School of Social Work, UNC Campus—Pregnant women are bombarded with birth stories that range from the truly horrific ("30 hours of excruciating labor") to the flippant ("I just said,'Gimme that epidural'") to the too-good-to-be-true.
The documentary Orgasmic Birth seems to fit into the last category. Filmmaker Debra Pascali-Bonaro, a doula, spent five years documenting births around the world, capturing "stunning moments of women riding waves of pleasure." You read that right. Not only are women's bodies built to give birth peacefully, the film argues, many women have a "joyous and sensuous" experience.
Interviews with doctors, midwives and World Health Organization experts attempt to debunk the notions of birth that lead American women to schedule C-sections or experience the life-changing event passive and fearful on a hospital bed. However rare the orgasmic birth experience may be, hopefully this screening, one of many worldwide, will feed a much-needed discussion of America's urgent need to reform obstetric care. The United States ranks very poorly in maternal and infant mortality, with more than 1,000 American women dying before, during or after childbirth each year. So tune out the screaming emergencies of TLC's A Baby Story and check out this screening and discussion with the filmmaker, as well as information on local alternative birth services. Just don't feel like a failure if your own birth falls short of orgasmic. Screening at 7 p.m. Suggested $20 donation benefits UNC BirthPartners. For more information, check out www.trianglebirthnetwork.org. —Fiona Morgan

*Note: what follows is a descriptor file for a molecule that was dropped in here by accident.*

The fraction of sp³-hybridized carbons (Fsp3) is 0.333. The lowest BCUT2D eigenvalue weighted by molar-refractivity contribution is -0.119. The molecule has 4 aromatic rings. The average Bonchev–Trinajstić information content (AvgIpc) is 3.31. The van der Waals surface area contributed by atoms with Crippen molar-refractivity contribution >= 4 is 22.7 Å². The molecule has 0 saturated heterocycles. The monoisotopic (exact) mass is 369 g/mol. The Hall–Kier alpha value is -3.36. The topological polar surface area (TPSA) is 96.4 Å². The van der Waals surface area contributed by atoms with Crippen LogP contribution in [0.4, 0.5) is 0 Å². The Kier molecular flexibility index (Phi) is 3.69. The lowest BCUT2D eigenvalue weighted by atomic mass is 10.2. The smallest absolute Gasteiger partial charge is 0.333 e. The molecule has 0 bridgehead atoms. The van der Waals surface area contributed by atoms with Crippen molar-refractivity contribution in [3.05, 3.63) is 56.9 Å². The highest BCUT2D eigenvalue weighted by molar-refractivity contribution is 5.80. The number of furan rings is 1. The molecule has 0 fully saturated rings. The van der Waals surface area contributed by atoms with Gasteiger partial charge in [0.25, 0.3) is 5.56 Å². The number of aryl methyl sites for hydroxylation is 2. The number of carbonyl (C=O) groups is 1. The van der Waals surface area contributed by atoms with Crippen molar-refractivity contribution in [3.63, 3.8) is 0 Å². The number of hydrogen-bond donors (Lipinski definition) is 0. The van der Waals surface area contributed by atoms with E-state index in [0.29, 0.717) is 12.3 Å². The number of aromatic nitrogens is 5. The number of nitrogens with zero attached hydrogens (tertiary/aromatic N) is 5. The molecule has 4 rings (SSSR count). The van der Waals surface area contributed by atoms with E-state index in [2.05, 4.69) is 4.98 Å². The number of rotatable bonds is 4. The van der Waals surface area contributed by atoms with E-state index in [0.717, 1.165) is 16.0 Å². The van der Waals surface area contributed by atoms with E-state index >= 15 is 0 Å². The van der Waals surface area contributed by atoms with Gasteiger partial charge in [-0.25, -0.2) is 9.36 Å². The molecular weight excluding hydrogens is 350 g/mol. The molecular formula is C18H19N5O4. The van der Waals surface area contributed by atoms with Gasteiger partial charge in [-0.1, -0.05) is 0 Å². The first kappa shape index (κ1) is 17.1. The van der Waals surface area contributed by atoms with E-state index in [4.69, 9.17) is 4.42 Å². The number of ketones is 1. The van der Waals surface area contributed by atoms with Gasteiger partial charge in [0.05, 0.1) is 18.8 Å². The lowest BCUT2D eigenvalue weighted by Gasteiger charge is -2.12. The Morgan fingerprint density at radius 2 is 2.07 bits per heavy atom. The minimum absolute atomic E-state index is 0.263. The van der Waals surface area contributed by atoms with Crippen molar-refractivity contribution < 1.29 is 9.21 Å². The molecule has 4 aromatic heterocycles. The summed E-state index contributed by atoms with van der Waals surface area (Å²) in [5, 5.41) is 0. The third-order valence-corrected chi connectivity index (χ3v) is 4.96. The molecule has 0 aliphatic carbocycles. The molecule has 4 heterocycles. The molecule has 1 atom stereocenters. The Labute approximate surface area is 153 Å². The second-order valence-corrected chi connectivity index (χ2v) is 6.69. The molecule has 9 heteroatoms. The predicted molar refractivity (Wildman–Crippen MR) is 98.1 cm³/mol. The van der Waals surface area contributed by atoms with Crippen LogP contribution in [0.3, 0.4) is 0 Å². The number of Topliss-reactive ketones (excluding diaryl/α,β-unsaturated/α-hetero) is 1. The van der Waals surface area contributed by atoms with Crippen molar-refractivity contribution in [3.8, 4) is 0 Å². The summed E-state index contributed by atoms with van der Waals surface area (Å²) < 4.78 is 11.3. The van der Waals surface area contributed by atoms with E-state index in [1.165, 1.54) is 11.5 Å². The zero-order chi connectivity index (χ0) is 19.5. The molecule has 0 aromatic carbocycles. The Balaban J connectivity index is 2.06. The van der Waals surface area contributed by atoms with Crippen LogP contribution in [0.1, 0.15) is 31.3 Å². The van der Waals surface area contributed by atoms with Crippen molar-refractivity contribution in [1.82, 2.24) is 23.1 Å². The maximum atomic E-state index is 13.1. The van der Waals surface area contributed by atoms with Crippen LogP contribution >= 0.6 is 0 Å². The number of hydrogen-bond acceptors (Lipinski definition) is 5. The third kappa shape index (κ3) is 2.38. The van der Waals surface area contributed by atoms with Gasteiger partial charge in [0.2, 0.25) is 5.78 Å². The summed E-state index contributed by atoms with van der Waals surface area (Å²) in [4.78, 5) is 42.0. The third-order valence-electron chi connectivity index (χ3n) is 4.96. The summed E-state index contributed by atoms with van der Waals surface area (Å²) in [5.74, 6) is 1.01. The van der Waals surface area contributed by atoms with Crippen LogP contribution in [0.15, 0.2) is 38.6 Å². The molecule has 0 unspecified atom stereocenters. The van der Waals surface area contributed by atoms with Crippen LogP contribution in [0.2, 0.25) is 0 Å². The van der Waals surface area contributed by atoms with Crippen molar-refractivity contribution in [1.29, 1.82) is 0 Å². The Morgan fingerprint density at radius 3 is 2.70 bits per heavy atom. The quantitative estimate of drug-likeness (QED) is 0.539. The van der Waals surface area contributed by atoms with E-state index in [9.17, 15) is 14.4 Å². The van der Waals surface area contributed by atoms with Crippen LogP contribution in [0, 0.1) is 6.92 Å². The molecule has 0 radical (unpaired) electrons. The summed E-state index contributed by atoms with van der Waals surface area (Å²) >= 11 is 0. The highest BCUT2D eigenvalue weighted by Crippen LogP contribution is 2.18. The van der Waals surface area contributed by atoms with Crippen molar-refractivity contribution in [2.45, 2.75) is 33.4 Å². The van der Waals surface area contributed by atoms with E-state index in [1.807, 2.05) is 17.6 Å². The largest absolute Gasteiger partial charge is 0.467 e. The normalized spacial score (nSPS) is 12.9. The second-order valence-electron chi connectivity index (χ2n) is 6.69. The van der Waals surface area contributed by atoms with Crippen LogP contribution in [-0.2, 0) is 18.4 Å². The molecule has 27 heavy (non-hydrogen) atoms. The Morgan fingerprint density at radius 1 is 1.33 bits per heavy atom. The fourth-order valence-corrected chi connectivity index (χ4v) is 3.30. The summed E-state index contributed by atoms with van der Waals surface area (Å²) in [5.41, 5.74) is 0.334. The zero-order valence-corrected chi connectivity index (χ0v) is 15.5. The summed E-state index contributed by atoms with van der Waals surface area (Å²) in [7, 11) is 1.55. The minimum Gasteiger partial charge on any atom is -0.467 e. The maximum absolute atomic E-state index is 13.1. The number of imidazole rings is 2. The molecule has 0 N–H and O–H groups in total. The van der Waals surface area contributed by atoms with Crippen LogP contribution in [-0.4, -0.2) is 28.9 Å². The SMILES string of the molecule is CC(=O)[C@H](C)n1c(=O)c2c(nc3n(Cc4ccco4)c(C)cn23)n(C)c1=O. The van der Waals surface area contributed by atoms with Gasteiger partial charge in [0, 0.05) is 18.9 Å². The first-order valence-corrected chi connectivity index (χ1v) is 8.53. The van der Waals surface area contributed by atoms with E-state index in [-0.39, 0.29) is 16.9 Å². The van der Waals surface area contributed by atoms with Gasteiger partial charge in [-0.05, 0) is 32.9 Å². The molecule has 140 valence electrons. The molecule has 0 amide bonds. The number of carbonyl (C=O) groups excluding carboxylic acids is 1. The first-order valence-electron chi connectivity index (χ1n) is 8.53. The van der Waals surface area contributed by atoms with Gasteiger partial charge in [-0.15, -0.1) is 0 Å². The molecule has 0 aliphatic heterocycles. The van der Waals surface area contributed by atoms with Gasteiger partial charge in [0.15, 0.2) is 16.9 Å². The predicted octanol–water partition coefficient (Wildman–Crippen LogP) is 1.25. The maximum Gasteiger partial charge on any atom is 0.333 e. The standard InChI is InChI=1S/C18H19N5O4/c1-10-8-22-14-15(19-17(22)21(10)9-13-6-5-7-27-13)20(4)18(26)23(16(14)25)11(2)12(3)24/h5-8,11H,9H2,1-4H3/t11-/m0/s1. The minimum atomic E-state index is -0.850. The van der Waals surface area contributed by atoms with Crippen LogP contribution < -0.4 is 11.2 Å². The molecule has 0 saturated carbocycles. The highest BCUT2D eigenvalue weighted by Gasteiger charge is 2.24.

Memorial Hall, UNC Campus—There are giants in jazz—players, leaders, innovators—and then there is Ornette Coleman. A true, yes, maverick, Coleman pushed the free jazz movement of the '50s and '60s into the realm of the establishment, and his singular vision meant he rarely appeared as a guest on others' recordings. In fact, the term "free jazz" came from the title of a 40-minute Coleman record with an octet. He disliked it as a genre name, as his music required a good deal of composition.
Coleman's influence and status led him to friendships with fellow saxophonists like Albert Ayler, who similarly favored a bluesy heart in his music, and eventually to his recognition outside of jazz as a great thinker at large. In recent years, Coleman has continued to challenge the norms of jazz, matching himself with much younger players. In 2007, his album Sound Grammar was awarded the Pulitzer Prize for music. Carolina Performing Arts is lucky to have him: Such a behemoth of both jazz history and modernity casts an engulfing shadow over most everything. Don't miss this. Tickets for the 7:30 p.m. show cost $10-$65. —Chris Toenes
David Allan Coe
Volume 11 Tavern—Because his career defies any rubric of interpretation, David Allan Coe—the writer of "Take This Job and Shove It," "The Ride" and "Would You Lay With Me (In a Field of Stone)"—is one of the most unsettling figures ever to emerge from American music. Though he is an empathetic father and husband who's long disavowed racism, he's claimed he's been on death row, consistently written about carnal and corporal pleasures, and played his infamous race songs on guitars painted to look like Dixie flags. But he's from Ohio, quotes Eminem and Bob Dylan, and formed a metal band with Pantera's Dimebag Darrell. The paradoxical 69-year-old sacrifice to Southern culture returns. With Automag and White Knuckle Trucker at 7:30 p.m. —Grayson Currin